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Publication numberUS2086802 A
Publication typeGrant
Publication dateJul 13, 1937
Filing dateJun 22, 1936
Priority dateJun 22, 1936
Publication numberUS 2086802 A, US 2086802A, US-A-2086802, US2086802 A, US2086802A
InventorsHays Russell R
Original AssigneeHays Russell R
Export CitationBiBTeX, EndNote, RefMan
External Links: USPTO, USPTO Assignment, Espacenet
Hinge differential for rotative wing aircraft
US 2086802 A
Abstract  available in
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Claims  available in
Description  (OCR text may contain errors)

Jul 13, 1937. R. R. HAYS HINGE DIFFERENTIAL FOR ROTATIVE WING AIRCRAFT Filed June 22, 1936 '55 such as is embodied in this invention.

Patented July 13, 1937 r i UNITED STATES PATENT OFFICE HINGE DIFFERENTIAL FOR IROTATIIVE Y WING-AIR RAFT Russell R. Hays, Wellsville, Kans.

Application June 22, 1936, Serial No. 86,473

11 Claims- (Cl. 244-17).

This invention relates to aircraft having sus- I Figure 2 is a side elevational view of the same, taining rotors and more particularly to a hinge hinge mechanism. mounting for the individual blades of such rotors, Figure 3 is a diagrammatic view in plan form being a continuation in part of' my co-pending of a sustaining rotor showing the position of the application, Serial Number 84,923, filed June 12, blade tips in degrees of rotation relative to the 1936. direction of travel, and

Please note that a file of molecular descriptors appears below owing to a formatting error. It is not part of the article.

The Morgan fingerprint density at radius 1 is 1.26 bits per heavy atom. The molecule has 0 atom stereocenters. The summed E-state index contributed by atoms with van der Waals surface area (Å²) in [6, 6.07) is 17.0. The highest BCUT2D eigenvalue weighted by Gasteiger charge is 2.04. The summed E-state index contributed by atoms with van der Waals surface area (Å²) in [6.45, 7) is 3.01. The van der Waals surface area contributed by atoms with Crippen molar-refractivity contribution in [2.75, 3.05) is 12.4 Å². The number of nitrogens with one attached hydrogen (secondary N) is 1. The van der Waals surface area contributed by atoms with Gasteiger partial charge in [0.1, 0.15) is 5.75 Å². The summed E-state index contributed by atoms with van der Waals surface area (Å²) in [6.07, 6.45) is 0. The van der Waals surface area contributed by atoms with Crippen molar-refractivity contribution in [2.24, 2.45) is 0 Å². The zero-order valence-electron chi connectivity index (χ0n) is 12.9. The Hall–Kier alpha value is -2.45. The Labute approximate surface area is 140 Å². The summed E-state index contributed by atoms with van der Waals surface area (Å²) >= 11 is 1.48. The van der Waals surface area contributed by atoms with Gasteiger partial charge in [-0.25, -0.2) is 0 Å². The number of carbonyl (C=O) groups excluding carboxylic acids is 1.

An object of this invention is broadly the pro- Figure 4 is a somewhat diagrammatic sectional vision of a pitch differential mechanism, autoview taken along the line 4-4 of Fig. 1 showing matically operative-on a sustaining rotor in transthe relative degrees of articulation and the resultlO lation to produce a minimum pitch of the blades ant pitch variation occurring through rotary at forward moments of rotation, and a maximum swinging movement of the blade. pitch at moments when they are retreating rela- Referring to Figs. 1 and 2, a main shaft 8 contive to the direction of travel, these moments of taining the rotor axis AA, has a head member maximum and minimum pitch occurring within 2 solidly afiixed to it and carrying the aligned Substantially 90 degrees h other during robolts 3-3 in its ends which form a horizontal 15 tation of the blades about the rotor axis. axis BB for the hangers 44 of the hinge mem- Another object is the provision of a mechanism her 5, the outer side of which carries the hangers in which the drag as transmitted by the blades 6 6 in which is solidly affixed the bolt 1 com- 'of a rotor having articulative blades, will tend prising an axis CC on which is journaled the to remain constant at all moments of rotation, horizontal projections 8-8 of the vertical hinge and in keeping with this objective the tip of-each member 99 in the ends of which are mounted blade will tend to describe a circlein a plane at aligned vertical bolts l0-'lll forming a vertical right angles to the mean radial position of the axis D'-D for the hinge hangers |il l of the blade during each revolution. hinge member l2, the outer end of which carries Yet another object is the provision of a hinge the hinge hangers l3-I3 in which is secured mounting for articulative blades in which'swingthe bolt I 4 forming an axis EE on which is ing movement within the plane of rotation of journaled the hanger l5 of the hinge section IS, the blade occurs about an axis lying in a vertical the outer end of this section being rigidly seplane containing the longitudinal axis of the cured to the butt of the blade I! in such a manblade, the blade axis making anacute angle with ner as to g ve a pitch Setting of the blade this hinge axis. keeping with accepted practice.